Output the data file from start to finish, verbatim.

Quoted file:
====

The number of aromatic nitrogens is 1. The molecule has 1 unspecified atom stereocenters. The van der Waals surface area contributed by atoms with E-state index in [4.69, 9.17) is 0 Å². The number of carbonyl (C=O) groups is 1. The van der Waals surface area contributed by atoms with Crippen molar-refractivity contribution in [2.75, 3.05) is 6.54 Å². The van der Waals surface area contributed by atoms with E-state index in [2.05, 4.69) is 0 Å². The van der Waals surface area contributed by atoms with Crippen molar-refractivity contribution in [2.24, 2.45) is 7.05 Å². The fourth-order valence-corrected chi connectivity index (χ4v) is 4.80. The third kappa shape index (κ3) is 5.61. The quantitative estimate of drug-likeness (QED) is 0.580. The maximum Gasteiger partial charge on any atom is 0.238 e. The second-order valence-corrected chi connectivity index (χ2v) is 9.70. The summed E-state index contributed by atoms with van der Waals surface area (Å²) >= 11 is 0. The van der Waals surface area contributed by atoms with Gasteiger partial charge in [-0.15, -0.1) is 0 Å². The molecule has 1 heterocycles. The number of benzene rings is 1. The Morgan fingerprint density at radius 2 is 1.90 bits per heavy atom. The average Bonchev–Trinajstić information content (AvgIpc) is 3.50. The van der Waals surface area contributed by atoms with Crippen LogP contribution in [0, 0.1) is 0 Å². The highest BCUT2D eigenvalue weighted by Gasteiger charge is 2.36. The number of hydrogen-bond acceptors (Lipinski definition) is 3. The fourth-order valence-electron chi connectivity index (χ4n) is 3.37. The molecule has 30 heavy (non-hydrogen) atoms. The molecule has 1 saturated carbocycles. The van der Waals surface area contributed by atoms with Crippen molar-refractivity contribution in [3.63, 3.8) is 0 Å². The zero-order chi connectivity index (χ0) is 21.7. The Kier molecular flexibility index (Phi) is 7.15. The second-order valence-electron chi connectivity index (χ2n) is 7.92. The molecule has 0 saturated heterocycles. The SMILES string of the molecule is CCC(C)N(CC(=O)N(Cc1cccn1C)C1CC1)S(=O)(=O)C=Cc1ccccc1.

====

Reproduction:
The number of aromatic nitrogens is 1. The molecule has 1 unspecified atom stereocenters. The van der Waals surface area contributed by atoms with E-state index in [4.69, 9.17) is 0 Å². The number of carbonyl (C=O) groups is 1. The van der Waals surface area contributed by atoms with Crippen molar-refractivity contribution in [2.75, 3.05) is 6.54 Å². The van der Waals surface area contributed by atoms with E-state index in [2.05, 4.69) is 0 Å². The van der Waals surface area contributed by atoms with Crippen molar-refractivity contribution in [2.24, 2.45) is 7.05 Å². The fourth-order valence-corrected chi connectivity index (χ4v) is 4.80. The third kappa shape index (κ3) is 5.61. The quantitative estimate of drug-likeness (QED) is 0.580. The maximum Gasteiger partial charge on any atom is 0.238 e. The second-order valence-corrected chi connectivity index (χ2v) is 9.70. The summed E-state index contributed by atoms with van der Waals surface area (Å²) >= 11 is 0. The van der Waals surface area contributed by atoms with Gasteiger partial charge in [-0.15, -0.1) is 0 Å². The molecule has 1 heterocycles. The number of benzene rings is 1. The Morgan fingerprint density at radius 2 is 1.90 bits per heavy atom. The average Bonchev–Trinajstić information content (AvgIpc) is 3.50. The van der Waals surface area contributed by atoms with Crippen LogP contribution in [0, 0.1) is 0 Å². The highest BCUT2D eigenvalue weighted by Gasteiger charge is 2.36. The number of hydrogen-bond acceptors (Lipinski definition) is 3. The fourth-order valence-electron chi connectivity index (χ4n) is 3.37. The molecule has 30 heavy (non-hydrogen) atoms. The molecule has 1 saturated carbocycles. The van der Waals surface area contributed by atoms with Crippen molar-refractivity contribution in [3.63, 3.8) is 0 Å². The zero-order chi connectivity index (χ0) is 21.7. The Kier molecular flexibility index (Phi) is 7.15. The second-order valence-electron chi connectivity index (χ2n) is 7.92. The molecule has 0 saturated heterocycles. The SMILES string of the molecule is CCC(C)N(CC(=O)N(Cc1cccn1C)C1CC1)S(=O)(=O)C=Cc1ccccc1.